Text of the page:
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Trends in BCI Research I: Brain-Computer Interfaces for Assessment of Patients with Locked-in Syndrome or Disorders of Consciousness

Chapter
Part of the SpringerBriefs in Electrical and Computer Engineering book series (BRIEFSELECTRIC)

Abstract

Patients diagnosed with complete locked in syndrome (CLIS) or a disorder of consciousness (DOC) have no reliable control of voluntary movements. Hence, assessing their cognitive functions and cognitive awareness can be challenging. The “gold standard” for such assessments relies on behavioral responses, and recent work using different neuroimaging methods has shown that behavioral diagnoses may underestimate patients’ capabilities. Thus, there is a pressing need for new methods that go beyond behavioral approaches and can help patients even if they are not able to produce any behavioral response. In one of the most prominent trends in brain-computer interface (BCI) research, many groups have been using BCI technology to provide a suite of approaches to assess cognition and consciousness using EEG-based tools. This paper presents results with P300, steady-state visual evoked potential (SSVEP) and motor imagery BCIs and other approaches with different target patients in several different real-world settings. Results confirm that EEG-based assessment can reveal details about patients’ remaining capabilities that can both change and extend diagnoses based on behavioral measures. The results can already be used in clinical practice to help physicians, patients, and families develop a more detailed and accurate assessments, and provide hope for further technical and methodological improvements through future research.

Keywords

Brain-computer interface DOC assessment DOC prediction Evoked potentials P300 Motor imagery Event-related desynchronization 

Notes

Acknowledgements

The work of g.tec was supported by the H2020 grant ComaWare and ComAlert (project number E! 9361 Com-Alert). Q. Noirhomme has received funding from the European Community’s Seventh Framework Program under grant agreement n° 602450 (IMAGEMEND). Research at OHSU was supported by NIH grant R01DC014294 and NIDILRR grant 90RE5017. Research at MGH was supported by NIH grant K23NS094538 and the American Academy of Neurology/American Brain Foundation. Research at NCSU was supported by NSF grant IIS1421948. Marzia De Lucia’s research at Lausanne University Hospital is supported by the “EUREKA-Eurostars” grant (project number E! 9361 Com-Alert). The work was partially supported by the Italian Ministry of Healthcare and the French Speaking Community Concerted Research Action (ARC-06/11-340). This paper reflects only the authors’ view and the funding sources are not liable for any use that may be made of the information contained therein.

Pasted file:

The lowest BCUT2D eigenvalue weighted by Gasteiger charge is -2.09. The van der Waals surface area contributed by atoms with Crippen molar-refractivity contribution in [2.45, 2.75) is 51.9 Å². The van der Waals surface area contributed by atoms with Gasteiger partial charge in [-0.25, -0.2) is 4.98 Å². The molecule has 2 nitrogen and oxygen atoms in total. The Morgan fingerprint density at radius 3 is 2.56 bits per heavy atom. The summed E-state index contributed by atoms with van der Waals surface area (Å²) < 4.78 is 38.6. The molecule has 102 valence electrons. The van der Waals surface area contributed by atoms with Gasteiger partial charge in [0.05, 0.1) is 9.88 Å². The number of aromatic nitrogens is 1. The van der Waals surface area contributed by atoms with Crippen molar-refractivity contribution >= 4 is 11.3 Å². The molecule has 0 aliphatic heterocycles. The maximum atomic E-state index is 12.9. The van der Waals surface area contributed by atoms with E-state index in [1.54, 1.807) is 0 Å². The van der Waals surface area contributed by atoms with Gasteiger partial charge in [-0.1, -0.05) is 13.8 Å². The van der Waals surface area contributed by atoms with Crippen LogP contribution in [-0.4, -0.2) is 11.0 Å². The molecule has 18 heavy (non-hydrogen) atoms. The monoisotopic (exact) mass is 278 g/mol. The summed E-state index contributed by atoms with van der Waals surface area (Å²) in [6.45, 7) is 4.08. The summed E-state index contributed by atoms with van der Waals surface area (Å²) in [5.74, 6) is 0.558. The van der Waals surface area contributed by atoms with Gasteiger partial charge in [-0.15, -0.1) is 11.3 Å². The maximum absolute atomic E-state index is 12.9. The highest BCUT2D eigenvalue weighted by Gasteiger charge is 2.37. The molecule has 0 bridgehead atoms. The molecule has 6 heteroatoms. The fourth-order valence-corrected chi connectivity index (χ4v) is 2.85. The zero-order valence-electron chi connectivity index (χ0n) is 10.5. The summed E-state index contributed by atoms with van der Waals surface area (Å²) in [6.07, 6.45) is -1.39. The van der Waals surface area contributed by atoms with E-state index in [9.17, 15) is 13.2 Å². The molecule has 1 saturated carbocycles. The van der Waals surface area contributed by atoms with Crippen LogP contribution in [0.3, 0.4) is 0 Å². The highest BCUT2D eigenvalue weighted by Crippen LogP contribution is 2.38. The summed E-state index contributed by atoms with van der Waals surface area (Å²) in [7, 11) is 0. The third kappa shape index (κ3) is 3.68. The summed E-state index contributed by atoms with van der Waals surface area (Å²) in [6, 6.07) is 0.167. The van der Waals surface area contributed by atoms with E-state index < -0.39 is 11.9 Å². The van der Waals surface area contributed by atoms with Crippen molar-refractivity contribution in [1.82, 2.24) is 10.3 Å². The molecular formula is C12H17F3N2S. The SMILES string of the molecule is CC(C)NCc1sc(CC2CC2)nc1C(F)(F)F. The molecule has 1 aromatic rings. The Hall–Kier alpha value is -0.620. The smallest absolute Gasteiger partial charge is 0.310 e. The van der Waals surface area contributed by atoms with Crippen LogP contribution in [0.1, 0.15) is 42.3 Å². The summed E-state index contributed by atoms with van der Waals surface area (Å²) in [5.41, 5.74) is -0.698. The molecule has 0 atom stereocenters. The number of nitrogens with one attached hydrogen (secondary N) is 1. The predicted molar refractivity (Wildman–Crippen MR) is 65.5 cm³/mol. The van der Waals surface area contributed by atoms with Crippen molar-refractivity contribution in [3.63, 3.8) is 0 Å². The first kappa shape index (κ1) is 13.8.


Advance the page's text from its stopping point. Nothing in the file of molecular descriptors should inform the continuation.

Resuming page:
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Copyright information

© The Author(s) 2017

Authors and Affiliations

  1. 1.g.tec Guger Technologies OGGrazAustria
  2. 2.Faculty of Computing and Engineering, School of Computing and Intelligent SystemsMagee Campus, Ulster UniversityDerryUK
  3. 3.Neuroelectrical Imaging and BCI LabFondazione Santa Lucia, IRCCSRomeItaly
  4. 4.Laboratoire de Recherche en Neuroimagerie (LREN), Department of Clinical NeurosciencesLausanne University Hospital (CHUV) and University of LausanneLausanneSwitzerland
  5. 5.Department of NeurologyMassachusetts General HospitalBostonUSA
  6. 6.Oregon Health & Science UniversityPortlandUSA
  7. 7.Brain-Computer Interface (BCI) LabNorth Carolina State UniversityRaleighUSA
  8. 8.Coma Science Group, GIGA Research and Neurology DepartmentUniversity Hospital of LiègeLiègeBelgium

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